Digital Communication: 7 Ways to Increase Clarity and Reduce Conflict

“Reading carefully is the new listening.

Writing clearly is the new empathy.

A phone or video call is worth a thousand emails.”

– Erica Dhawan, Digital Body Language: How to Build Trust and Connection No Matter the Distance

As life behind a screen continues to expand, many of us are digitally collaborating with teams that include both in-person and remote workers. We might be working closely with people we’ve never met face-to-face. Or struggling to interpret the true meaning behind a message without the help of non-verbal body language.

But virtual-work challenges are not insurmountable.

In fact, research shows remote teams can outperform in-person teams if collaboration is managed well and clear guidelines are followed, such as:

  • Instituting clear team procedures to control how work gets done and how progress is measured
  • Avoiding information overload through less frequent but predictable communication with clear expectations of response time
  • Coordinating task-related processes to ensure each team member is fully contributing

7 Tips to Build Trust and Limit Misunderstanding in Your Digital Communication

Erica Dhawan’s book, Digital Body Language: How to Build Trust and Connection, No Matter the Distance, offers practical advice for developing positive relationships and efficiency in our virtual communications.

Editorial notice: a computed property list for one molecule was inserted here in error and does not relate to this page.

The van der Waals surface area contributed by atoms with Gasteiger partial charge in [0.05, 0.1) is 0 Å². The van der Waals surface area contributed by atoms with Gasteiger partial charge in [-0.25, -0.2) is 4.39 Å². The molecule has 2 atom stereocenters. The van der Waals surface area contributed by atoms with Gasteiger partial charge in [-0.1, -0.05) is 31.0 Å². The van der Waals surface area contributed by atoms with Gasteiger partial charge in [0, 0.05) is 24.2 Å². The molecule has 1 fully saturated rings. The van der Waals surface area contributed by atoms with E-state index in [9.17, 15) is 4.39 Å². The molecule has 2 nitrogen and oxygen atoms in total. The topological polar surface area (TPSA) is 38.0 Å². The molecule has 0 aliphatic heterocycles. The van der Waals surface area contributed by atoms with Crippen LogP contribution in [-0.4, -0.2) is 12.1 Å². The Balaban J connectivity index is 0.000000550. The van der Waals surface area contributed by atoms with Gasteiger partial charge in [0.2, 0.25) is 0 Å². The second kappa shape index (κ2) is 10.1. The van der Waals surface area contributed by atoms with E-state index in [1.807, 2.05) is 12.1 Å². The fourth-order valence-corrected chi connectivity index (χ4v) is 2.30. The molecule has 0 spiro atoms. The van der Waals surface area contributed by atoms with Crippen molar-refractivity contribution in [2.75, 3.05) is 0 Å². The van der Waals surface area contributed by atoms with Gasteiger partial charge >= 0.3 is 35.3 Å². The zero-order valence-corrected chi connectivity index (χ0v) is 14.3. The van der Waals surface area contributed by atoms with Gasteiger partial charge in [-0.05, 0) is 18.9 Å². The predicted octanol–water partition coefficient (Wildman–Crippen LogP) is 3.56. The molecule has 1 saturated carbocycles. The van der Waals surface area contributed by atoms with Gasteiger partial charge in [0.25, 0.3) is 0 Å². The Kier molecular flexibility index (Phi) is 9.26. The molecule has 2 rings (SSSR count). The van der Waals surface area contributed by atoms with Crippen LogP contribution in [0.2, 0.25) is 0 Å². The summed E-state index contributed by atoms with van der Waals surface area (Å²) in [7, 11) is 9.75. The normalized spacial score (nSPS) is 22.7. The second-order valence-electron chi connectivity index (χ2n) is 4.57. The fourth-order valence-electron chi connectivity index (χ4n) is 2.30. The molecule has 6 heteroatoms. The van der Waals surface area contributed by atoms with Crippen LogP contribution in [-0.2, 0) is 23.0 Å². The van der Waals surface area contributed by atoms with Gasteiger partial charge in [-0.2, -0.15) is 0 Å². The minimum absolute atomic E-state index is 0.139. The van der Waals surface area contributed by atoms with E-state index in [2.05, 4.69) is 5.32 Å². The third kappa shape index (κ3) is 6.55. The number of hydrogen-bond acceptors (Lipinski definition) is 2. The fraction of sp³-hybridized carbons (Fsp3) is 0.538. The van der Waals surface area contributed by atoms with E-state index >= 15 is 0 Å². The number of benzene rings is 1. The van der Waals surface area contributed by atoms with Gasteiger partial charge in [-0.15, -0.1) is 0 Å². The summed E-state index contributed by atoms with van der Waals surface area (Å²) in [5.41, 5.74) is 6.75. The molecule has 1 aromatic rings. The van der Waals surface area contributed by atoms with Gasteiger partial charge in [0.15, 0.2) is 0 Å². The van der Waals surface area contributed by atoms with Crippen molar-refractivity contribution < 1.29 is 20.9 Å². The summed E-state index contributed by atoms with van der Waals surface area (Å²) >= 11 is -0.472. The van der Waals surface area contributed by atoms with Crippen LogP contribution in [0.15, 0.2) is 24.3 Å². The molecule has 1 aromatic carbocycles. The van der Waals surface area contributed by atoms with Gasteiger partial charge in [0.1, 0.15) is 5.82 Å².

1. Define success. While it’s critical to identify and communicate the purpose and agenda for any meeting, it also important to clearly articulate what meeting success looks like. At the end of the meeting, summarize how you achieved success or what’s still needed.
  2. Get comfortable with silence. In video or phone calls, wait 5 seconds after asking a question to give people time to process their answer. The benefit is richer and more thoughtful responses, especially from introverts.
  3. Keep digging. Use electronic communication to gather sensitive information people may not want to express out loud or in front of others. For example, follow up conversations or meetings by asking people to privately share “What’s the bad news I don’t want to hear?” or “What might I have missed in our last meeting?”
  4. Don’t leave the other person hanging. Reply quickly to time-sensitive messages. If you don’t have time to respond right away, “I’ll respond later this afternoon,” is a respectful and appreciated response.
  5. Be thorough. Reply to all questions or comments in a message, not just a few.
  6. Make messages easy for others to respond. Instead of “What are your thoughts?” or “Let me know what you think”, offer options 1, 2 & 3 and ask “What is your preference?”
  7. Agree on acronyms. Use shorthand to quicken the pace of communication and shorten the dialogue between you and your team. For example:
    • NRN – no reply necessary
    • OTP – on the phone
    • PRB – please reply by
    • QQ – quick question
    • TL;DR – too long didn’t read
    • TYT – take your time
    • WINFY – what I need from you
    • Y/N – yes or no?

With a little effort towards how we read, write and react to digital communication, our relationships and productivity will continue to thrive.

 

Marta Steele is a Partner at PeopleResults. Connect with her at msteele@people-results.com and send her your favorite virtual communication tips.

Marta Steele